The issue is important because breast density notifications, if unclear, can negatively influence healthcare outcomes, wrote a team led by Dr. Derek Nguyen of Johns Hopkins Medicine in Baltimore.
"Effective written communication directly affects healthcare outcomes," the researchers wrote. "Since 2016, the complex language of state-mandated breast density notifications has been challenged, as it is perceived to be beyond the comprehension of most patients."
Nguyen and colleagues investigated whether a revised breast density notification written at a lower reading grade level would improve patient understanding, compared with the current mandated notification for Maryland. The group conducted a paper survey distributed to 500 screening mammography patients at four outpatient imaging centers. The survey presented women with two versions of the breast density notification -- the currently used version and a revised version -- and requested their feedback.
The current breast density notification's mean readability metric was 13.4, and the revised version's metric was 6.6 (a lower score translates to higher readability). The group also found the following:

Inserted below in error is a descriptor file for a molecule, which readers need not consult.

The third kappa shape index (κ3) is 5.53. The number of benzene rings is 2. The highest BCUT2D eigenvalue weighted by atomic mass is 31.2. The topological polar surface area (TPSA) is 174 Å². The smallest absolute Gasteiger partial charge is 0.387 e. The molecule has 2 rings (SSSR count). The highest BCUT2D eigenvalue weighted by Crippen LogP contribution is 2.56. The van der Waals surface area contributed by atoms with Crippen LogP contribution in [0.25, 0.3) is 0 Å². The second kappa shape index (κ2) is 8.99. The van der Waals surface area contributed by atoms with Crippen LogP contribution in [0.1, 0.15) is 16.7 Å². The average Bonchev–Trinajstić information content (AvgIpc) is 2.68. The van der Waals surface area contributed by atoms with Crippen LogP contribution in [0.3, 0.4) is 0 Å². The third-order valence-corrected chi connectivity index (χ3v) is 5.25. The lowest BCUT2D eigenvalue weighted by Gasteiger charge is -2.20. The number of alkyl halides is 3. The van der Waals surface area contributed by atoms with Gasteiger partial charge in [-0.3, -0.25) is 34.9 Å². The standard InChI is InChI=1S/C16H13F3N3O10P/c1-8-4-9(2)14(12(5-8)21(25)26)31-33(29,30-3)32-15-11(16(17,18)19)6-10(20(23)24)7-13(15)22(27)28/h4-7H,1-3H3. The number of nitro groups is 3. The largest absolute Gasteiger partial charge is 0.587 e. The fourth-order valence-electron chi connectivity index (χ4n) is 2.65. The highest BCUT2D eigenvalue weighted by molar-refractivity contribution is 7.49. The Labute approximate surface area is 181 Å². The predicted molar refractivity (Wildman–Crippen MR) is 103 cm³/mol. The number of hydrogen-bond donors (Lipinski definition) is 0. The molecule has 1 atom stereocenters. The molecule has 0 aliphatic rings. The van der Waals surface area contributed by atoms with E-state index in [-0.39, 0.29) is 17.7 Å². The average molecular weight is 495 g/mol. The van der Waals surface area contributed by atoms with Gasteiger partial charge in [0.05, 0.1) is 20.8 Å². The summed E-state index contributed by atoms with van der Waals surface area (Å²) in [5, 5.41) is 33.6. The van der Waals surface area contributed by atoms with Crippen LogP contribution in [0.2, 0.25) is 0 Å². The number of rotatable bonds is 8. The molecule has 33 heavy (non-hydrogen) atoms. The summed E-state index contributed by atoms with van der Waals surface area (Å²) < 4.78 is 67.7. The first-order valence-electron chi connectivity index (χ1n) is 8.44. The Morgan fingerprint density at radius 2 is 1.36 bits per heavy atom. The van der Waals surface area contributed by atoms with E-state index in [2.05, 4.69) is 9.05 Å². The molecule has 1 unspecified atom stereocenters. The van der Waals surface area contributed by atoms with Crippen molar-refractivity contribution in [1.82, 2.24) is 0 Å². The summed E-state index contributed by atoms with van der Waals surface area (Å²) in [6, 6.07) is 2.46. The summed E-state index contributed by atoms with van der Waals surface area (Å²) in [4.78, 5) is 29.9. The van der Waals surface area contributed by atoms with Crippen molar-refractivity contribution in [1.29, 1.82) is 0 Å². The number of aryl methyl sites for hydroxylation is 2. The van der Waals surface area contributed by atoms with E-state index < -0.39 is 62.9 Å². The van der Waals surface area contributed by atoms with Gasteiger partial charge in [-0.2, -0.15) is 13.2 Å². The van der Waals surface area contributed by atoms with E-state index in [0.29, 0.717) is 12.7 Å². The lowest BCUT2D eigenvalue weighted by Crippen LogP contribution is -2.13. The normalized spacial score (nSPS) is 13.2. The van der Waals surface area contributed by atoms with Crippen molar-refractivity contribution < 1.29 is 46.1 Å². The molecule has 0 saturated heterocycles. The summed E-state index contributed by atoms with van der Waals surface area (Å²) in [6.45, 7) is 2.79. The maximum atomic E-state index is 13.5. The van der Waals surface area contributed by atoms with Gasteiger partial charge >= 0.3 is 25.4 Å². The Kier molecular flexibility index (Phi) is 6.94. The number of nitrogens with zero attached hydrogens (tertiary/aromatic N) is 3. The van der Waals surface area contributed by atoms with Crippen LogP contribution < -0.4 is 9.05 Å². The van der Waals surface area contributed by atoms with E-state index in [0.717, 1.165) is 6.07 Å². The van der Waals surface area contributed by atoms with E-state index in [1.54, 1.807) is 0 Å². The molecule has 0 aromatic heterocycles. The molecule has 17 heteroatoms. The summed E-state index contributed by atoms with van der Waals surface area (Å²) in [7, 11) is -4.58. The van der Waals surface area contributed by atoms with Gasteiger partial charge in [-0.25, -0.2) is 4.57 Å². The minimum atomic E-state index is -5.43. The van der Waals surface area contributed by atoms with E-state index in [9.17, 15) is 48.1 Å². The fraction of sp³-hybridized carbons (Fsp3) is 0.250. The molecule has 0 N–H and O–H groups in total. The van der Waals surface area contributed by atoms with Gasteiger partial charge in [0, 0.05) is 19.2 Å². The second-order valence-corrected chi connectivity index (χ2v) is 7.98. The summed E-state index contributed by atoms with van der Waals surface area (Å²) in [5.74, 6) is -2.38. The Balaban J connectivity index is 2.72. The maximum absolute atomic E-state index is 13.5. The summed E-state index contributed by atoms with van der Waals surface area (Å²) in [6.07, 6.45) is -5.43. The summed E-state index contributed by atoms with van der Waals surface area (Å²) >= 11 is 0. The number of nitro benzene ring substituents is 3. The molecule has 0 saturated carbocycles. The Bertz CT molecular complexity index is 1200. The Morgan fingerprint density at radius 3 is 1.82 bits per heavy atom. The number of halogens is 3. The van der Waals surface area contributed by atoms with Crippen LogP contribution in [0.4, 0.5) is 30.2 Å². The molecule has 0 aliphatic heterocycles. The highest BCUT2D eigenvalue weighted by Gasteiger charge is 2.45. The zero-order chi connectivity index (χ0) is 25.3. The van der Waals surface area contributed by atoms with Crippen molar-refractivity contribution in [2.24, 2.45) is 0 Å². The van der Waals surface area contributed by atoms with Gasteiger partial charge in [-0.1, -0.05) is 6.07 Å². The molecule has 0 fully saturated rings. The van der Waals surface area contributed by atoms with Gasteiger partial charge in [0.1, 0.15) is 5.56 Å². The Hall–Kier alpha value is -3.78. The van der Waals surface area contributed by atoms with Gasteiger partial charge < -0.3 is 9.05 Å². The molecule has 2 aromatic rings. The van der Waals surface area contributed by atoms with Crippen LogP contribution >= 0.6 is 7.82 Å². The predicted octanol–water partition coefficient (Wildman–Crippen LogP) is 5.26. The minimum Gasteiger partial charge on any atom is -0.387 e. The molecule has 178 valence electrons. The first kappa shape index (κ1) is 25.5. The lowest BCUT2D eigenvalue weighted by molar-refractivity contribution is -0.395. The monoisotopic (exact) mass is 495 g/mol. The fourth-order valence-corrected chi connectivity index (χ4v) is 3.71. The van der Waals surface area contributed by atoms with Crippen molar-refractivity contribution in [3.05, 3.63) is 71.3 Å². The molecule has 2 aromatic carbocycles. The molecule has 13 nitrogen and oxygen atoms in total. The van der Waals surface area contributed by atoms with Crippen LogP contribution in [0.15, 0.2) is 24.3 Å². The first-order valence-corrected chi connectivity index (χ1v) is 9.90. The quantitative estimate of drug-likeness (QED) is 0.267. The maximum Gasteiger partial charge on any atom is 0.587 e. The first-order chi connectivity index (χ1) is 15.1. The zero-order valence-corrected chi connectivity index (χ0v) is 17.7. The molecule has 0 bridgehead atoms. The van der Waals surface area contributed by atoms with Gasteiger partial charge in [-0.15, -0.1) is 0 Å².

- 56.6% of survey participants thought that dense breast tissue results indicated a "high" associated lifetime breast cancer risk from the current state-mandated breast density notification, compared with only 2.2% with the revised notification.
- 96% of women were more likely to initiate discussions with their providers regarding their breast tissue density after reading the revised notification, compared with 32.8% with the current version of Maryland's breast density notification.
"A significant portion of women misinterpret the intended messages of the current state-mandated breast density notification," the group concluded. "Thus, a revised notification at a lower reading grade level may improve understanding of breast density, leading to improved individualized breast cancer screening for women with dense breasts."
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